My go to recipe came from my mom....the secret is to accurately measure the flour, so I sift directly into a flat top metal measuring cup. Ratio is 1 cup flour to 1 cup milk, 3 eggs, 1/3 cup melted butter or oil and a dash of salt. Into a hot oven 450 for 15 mins then the oven gets turned down to 400 to finish off a half hour more. Turn off at 45 mins, prick the sides with a skewer to dry out the inside a bit then shut the oven door for 5 mins with the heat off. Perfect every time. Room temp eggs and milk is the way we do it and in a blender but have done with mixer also, usually resting while the oven heats up. I use popover pan and oil the pan.


Your popovers look amazing! These are something I truly miss since having to go gluten free ... I've attempted GF versions, but none can compare to those using regular all purpose flour. But I can just dreamily imagine how delicious these are through your gorgeous photos!

Georgina | Gorging George

Oh yum yum and yum! The photos turned out absolutely beautifully. LOVE the look of popovers, they are truly a work of art IMHO in the baking world. Inspiration!!!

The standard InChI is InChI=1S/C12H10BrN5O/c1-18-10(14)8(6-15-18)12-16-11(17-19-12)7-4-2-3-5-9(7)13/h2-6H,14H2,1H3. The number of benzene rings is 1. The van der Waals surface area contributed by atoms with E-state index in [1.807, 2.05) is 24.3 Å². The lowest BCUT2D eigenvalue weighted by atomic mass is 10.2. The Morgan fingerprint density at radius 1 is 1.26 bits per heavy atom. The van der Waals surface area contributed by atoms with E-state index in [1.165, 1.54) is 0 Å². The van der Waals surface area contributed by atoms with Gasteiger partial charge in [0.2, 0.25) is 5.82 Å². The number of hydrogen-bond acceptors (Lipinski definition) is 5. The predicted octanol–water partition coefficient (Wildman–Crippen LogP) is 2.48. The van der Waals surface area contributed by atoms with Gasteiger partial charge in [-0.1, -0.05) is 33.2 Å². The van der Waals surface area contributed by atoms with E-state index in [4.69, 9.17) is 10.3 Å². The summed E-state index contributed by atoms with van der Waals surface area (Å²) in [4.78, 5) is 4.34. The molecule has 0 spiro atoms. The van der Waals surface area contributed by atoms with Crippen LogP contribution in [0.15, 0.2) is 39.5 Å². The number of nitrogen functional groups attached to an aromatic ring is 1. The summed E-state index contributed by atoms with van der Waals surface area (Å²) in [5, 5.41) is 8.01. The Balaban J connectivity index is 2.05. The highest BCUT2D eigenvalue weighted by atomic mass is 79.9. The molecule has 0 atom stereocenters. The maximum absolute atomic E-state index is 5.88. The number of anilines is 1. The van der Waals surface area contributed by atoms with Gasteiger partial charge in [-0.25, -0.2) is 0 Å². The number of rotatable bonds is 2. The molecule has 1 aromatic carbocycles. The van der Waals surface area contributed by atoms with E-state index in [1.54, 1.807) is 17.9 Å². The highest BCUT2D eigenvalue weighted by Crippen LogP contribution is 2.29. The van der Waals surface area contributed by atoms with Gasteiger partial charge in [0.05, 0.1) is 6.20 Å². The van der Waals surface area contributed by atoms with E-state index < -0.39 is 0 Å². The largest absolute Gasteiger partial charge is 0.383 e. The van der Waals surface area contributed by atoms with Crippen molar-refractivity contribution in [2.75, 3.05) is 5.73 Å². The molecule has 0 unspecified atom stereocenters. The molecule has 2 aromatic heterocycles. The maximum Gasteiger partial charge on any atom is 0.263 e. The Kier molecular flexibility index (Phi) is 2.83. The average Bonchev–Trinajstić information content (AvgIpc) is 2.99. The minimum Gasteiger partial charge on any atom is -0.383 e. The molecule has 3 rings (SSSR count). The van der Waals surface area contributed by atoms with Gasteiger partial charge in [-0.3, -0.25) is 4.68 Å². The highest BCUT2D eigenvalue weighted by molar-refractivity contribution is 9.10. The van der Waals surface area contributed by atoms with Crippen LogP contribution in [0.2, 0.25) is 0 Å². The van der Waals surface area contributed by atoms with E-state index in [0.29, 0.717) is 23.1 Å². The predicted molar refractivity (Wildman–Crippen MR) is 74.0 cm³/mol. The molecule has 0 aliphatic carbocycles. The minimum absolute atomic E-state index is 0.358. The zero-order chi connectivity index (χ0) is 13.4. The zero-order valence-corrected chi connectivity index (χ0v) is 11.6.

Wow, these look soooo good! I love this idea because it's a little different than most baked goods you can make for some guests for a low-key day. I wish I had one now for breakfast :)

Lauren | Sweet Splendor

Oh my goodness, Heidi...these are GORGEOUS! Somehow, popovers are one of the very first things I learned to bake on my own & this year I've started passing that early-learned skill onto my four year old niece. These seeded ones will be our next delicious adventure for sure -- thank you!

spoon&sailor letterpress

Oh my goodness, Heidi...these are GORGEOUS! Somehow, popovers are one of the very first things I learned to bake on my own & this year I've started passing that early-learned skill onto my four year old niece. These seeded ones will be our next delicious adventure for sure -- thank you!

spoon&sailor letterpress

Soooooooooo pretty! I love them already!


These popovers look so delightful. I have never tried my hands at them more so because of the fear of failure. Looking at yours motivated me to try them soon!